This Week's Program: Tuesday, August 21, 2012

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STORY ONE:
SOURCE: Amesty International (www.amnesty.org)
In SOUTH AMERICA - BRAZIL

Mato Grosso do Sul: Indigenous Community Attacked, Threatened
The Arroio Kor indigenous community in the central-western Brazilian state of Mato Grosso do Sul, have been attacked by gunmen trying to push them off their ancestral lands. One of the community is missing, feared dead. They are at risk of further violence.
According to the community, on 10 August around 50 armed men surrounded the 400-strong encampment in the municipality of Paranhos, on the border with Paraguay. For several hours the gunmen fired, shouted threats and burnt crops, and the community fled into surrounding scrub. One community member, Eduardo Pires, disappeared during the attack; the community say that he was taken away by the gunmen, and they fear he has been killed. The next day, a two-year-old baby girl, Geni Centuri o died. The cause of death has not been officially established, but the community have said that the infant became unwell during the attack and it was impossible to feed her.
STORY TWO:
SOURCE: Indigenous Peoples Issues and Resources (www.indigenouspeoplesissues.com)
In AFRICA - TANZANIA

As a result of lack of land title, insensitive state intervention and climate change, members of the Barabaig tribe of Tanzania are facing the greatest challenge to their physical and cultural survival in living memory.
Recognizing the problems of the Barabaig and the deficiencies of state assistance, the Indigenous Knowledge Project (IKP) has devised The Barabaig project' with members of the tribe. A fully participatory scheme, the project seeks to empower members of the Barabaig to help themselves out of their current crisis and to secure an autonomous future. This initiative is a rarity, founded on the ideals of sharing, autonomy, participation and sustainability. In the words of IKP co-founder Heather Cruise, it has to be "heart-to-heart, grass roots, participatory."
This is the story so far.
The Plight of the Barabaig of Basodami sub-village
The group of Basodami Barabaig who are the first to have chosen to embrace the IKP's initiative (after numerous consultations and unanimous votes) are facing grave challenges indicative of those being suffered by other Indigenous Peoples in this region. Based in a highland area of Tanzania near Mount Hanang the Barabaig were, for the largest part of their history, semi-nomadic pastoralists. However, since 1969 this way of existence has been under threat due to the extensive violation of Barabaig land rights. The result of these transgressions has been the privatization of vast swathes of indigenous territory for use as exclusionary nature reserves and agricultural developments. The Barabaig have weathered assaults, the desecration of their sacred sites, house burnings and the revocation of their customary land rights. As a result their livelihoods have been left decimated by decades of suffrage.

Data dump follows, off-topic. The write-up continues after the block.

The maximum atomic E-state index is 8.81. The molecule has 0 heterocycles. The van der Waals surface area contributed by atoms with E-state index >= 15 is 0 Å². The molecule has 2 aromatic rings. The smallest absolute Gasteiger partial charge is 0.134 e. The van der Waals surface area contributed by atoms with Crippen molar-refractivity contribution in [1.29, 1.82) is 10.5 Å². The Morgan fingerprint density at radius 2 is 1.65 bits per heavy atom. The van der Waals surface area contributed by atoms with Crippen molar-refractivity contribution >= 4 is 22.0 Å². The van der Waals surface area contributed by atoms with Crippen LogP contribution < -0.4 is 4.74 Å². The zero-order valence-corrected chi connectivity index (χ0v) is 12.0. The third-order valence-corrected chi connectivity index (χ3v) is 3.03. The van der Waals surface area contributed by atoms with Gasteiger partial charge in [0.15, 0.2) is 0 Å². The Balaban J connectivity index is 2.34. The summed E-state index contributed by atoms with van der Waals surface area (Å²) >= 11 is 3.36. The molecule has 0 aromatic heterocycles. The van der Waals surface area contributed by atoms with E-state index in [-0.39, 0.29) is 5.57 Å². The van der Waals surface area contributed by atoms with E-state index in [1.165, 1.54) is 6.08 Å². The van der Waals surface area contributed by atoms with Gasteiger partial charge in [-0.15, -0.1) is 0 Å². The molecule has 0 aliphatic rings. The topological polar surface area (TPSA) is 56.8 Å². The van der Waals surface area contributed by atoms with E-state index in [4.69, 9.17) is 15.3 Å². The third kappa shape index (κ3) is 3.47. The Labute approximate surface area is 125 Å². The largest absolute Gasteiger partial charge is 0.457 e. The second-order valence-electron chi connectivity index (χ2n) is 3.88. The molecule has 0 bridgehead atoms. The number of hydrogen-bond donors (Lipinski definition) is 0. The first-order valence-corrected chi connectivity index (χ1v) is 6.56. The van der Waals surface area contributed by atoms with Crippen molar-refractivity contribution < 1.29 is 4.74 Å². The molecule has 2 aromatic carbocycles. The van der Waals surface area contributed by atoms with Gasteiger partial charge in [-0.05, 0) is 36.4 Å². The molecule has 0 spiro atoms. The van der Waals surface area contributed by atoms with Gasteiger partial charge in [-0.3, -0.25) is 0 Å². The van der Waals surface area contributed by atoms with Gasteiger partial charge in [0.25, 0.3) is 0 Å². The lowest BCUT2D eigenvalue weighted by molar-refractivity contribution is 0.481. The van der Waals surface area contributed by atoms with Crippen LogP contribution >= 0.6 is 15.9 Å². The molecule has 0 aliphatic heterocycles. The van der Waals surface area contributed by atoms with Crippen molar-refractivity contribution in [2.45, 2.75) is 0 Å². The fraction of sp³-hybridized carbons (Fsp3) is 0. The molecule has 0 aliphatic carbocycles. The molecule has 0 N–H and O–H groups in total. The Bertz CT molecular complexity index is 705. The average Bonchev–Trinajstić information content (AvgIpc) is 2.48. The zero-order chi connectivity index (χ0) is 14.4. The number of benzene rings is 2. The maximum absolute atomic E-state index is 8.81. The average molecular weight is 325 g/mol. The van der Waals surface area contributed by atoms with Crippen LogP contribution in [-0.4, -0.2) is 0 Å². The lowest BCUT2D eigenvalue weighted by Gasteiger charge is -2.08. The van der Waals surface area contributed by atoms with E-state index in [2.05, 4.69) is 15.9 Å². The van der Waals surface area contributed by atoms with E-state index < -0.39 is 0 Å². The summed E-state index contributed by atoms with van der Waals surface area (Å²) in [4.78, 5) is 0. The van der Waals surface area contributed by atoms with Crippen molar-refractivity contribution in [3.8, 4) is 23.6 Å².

Today, our world is experiencing a rapid decline in cultural diversity and the eradication of indigenous peoples and their lifeway. One in five people in the world speak the same language: Mandarin Chinese. Spoken by the largest single ethnic group in the world - the Han - whose 1.3 billion speakers represent 92 percent of the mainland Chinese population and 19 percent of the world's population, while 235 languages make up the other 8 percent of China's population. Likewise, in India - the world's second most populous country - there are 415 living, recognized indigenous languages, but the majority of people speak either Bengali or Hindi. Around the world linguists recognize some 6,000 to 7,000 spoken languages, of which 5,000 or so are spoken by indigenous peoples who represent an estimated 6 percent of the world's population.
Many of these indigenous people, their language, culture, and lifeways face a questionable future. The relatively rapid decline in language diversity parallels the decline in cultural diversity. These changes are due in part to the product of both historical relationships - imperialism, colonialism, global economic development, and militarism - as well as cultural beliefs that rationalize or justify actions that have served certain cultures at the cost of others. In many instances, this cost has been disproportionally sustained by indigenous peoples.
For the week of AUGUST 23rd to AUGUST 30th, 2012
"News sources today include Indigenous Peoples Issues and Resources News and Amnesty International."